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'We Are Living The Milgrim Experiment': Glenn Beck Blames Obama For Nasty Facebook Comments

On his radio program today, Glenn Beck declared that "we are right now living the Milgrim Experiment" and, of course, it is all President Obama's fault.

Beck was referencing the famous series of social psychology experiments done at Yale University back in the 1960s, which found that many people were willing to inflict increasingly painful punishments upon a subject simply because they were ordered to do so by someone in authority.

Today, the comments being left on Facebook show that this mentality has overtaken our entire society, Beck said, and it can all be traced directly back to Obama.

"Barack Obama, Hillary Clinton, Donald Trump, they're all, in their own ways, hammering people who disagree with them," Beck stated. "So they are setting for an example for both the left and the right, it's okay to be vile, it's okay to be uncivil. How are we living the experiment? Have you read Facebook lately? Have you read the comments section lately?"

"I contend, if you read Facebook, if you read anything, you read any comments right now, we are living the Milgrim Experiment," he continued. "We are living in a time where people will say, 'It's okay you do that.' And people in authority — Barack Obama is the first one, he's the first president; if you remember, even George Bush treated Cindy Sheehan with respect, she didn't treat him with respect but he treated her with respect. Surrogates might have said things, but the president did not, the president did not. Barack Obama was the first to say, 'You're walking around with your little tea bags.' That was the beginning of the Milgrim Experiment. Somebody in authority was saying it's okay to bash them."

Remembering Courageous Activist Muhammad Ali

Boxing legend Muhammad Ali died this weekend at the age of 74. In addition to being an extraordinary athlete -- 'The Greatest of All Time' -- Ali was also a courageous activist who publicly challenged racism throughout his life. 

Ali was also a friend of People For the American Way. In 1981, PFAW founder Norman Lear and director Jonathan Demme created a series of PSAs to emphasize that the right to freely express opinions was a critical piece of the American way.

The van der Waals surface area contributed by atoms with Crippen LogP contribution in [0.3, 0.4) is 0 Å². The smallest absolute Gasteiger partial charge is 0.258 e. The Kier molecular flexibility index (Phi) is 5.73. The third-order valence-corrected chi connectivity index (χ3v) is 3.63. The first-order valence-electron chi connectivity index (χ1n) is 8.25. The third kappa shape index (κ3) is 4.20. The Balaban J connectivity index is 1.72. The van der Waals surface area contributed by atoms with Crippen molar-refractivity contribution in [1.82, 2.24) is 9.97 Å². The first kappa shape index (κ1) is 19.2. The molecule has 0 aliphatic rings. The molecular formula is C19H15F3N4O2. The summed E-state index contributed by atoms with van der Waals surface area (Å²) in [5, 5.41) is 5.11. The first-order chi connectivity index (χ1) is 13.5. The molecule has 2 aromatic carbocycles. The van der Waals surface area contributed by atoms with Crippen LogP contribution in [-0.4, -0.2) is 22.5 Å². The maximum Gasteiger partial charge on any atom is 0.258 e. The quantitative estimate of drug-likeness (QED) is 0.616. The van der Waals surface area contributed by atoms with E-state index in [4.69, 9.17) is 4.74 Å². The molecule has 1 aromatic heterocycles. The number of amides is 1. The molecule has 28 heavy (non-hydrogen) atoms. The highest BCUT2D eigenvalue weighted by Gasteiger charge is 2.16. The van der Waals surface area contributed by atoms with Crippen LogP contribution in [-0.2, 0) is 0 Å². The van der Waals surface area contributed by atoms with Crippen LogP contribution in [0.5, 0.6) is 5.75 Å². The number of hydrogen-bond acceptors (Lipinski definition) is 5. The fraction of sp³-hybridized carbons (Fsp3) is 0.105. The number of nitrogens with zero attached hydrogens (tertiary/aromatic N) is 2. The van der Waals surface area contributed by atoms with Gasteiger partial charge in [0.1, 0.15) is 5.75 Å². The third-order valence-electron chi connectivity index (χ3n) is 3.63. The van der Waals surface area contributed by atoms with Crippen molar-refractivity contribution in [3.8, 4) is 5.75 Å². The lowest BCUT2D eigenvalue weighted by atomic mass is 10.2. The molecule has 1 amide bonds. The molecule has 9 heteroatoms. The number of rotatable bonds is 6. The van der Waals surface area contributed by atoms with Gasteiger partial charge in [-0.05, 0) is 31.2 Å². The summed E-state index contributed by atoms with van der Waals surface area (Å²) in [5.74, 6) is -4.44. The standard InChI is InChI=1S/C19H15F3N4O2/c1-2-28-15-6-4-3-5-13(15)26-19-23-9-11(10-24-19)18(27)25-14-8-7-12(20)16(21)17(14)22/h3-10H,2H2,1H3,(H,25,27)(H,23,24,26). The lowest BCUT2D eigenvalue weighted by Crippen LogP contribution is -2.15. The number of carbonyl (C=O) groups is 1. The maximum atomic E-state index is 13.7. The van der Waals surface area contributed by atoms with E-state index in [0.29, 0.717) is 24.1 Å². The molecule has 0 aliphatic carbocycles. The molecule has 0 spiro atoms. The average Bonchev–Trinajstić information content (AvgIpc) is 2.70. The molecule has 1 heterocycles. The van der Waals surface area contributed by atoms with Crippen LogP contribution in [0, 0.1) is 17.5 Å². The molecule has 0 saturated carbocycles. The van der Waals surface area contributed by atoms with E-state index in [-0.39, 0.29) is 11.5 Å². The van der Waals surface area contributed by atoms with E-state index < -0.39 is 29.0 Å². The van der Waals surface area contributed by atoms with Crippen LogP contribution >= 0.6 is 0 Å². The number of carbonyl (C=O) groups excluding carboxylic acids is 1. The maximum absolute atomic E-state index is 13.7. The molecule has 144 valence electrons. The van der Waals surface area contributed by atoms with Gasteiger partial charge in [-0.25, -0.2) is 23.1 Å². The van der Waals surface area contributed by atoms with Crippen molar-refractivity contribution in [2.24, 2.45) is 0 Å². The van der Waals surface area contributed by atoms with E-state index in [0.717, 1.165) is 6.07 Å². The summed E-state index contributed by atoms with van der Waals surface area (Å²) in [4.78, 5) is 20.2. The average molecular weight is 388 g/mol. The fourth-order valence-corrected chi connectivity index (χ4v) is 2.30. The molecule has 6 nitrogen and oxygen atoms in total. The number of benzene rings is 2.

The spots end with the tagline: "Freedom of thought. The right to have and express your own opinions. That's the American Way." Ali appeared in two of them, below. We're proud that Muhammad Ali was a part of our organization's history, and we're proud to honor his legacy with our ongoing work to fight bigotry and protect our basic rights. 

PFAW Foundation

Harming Justice: Effects of an Eight-Justice Supreme Court

To: Interested Parties
From: People For the American Way Foundation, Constitutional Accountability Center
Date: June 2, 2016
Re: Harming Justice: Effects of an Eight-Justice Supreme Court

The Supreme Court is about to embark on the most consequential portion of its Term: handing down decisions on some of the biggest questions facing the country today, questions ranging from immigration to abortion to affirmative action. It will be tackling those questions without a full complement of justices.  Justice Antonin Scalia died in February, leaving only eight members on the Supreme Court. Since Justice Scalia’s death, President Obama followed his constitutional duty and duly nominated the highly qualified and impeccably credentialed Judge Merrick Garland to fill the vacancy on the Court. However, conservative Senators have refused to do the jobs the people of their state sent them to Washington to do. The previous four Justices named to the Court waited an average of 74 days from nomination to confirmation; Judge Garland passed that mark on May 28 and has yet to be even given a hearing by the Chairman of the Judiciary Committee Chuck Grassley.

Having only eight Justices on the Supreme Court for a prolonged period of time diminishes the Court, diminishes the country, and diminishes the rule of law. With only eight justices, all too often the Supreme Court cannot do the job the Framers of the Constitution assigned to it.

The diminishing effects of an eight-Justice Court include:

  • A 4-4 divided opinion means that major national questions go unresolved, as an equally divided Court cannot set a binding, uniform, nationwide rule of law. Different federal legal rules can apply to different people and businesses right across state lines. The Court has already handed down a number of 4-4 divided opinions; as of June 1, 2016, there are still 25 cases awaiting decision by the Court.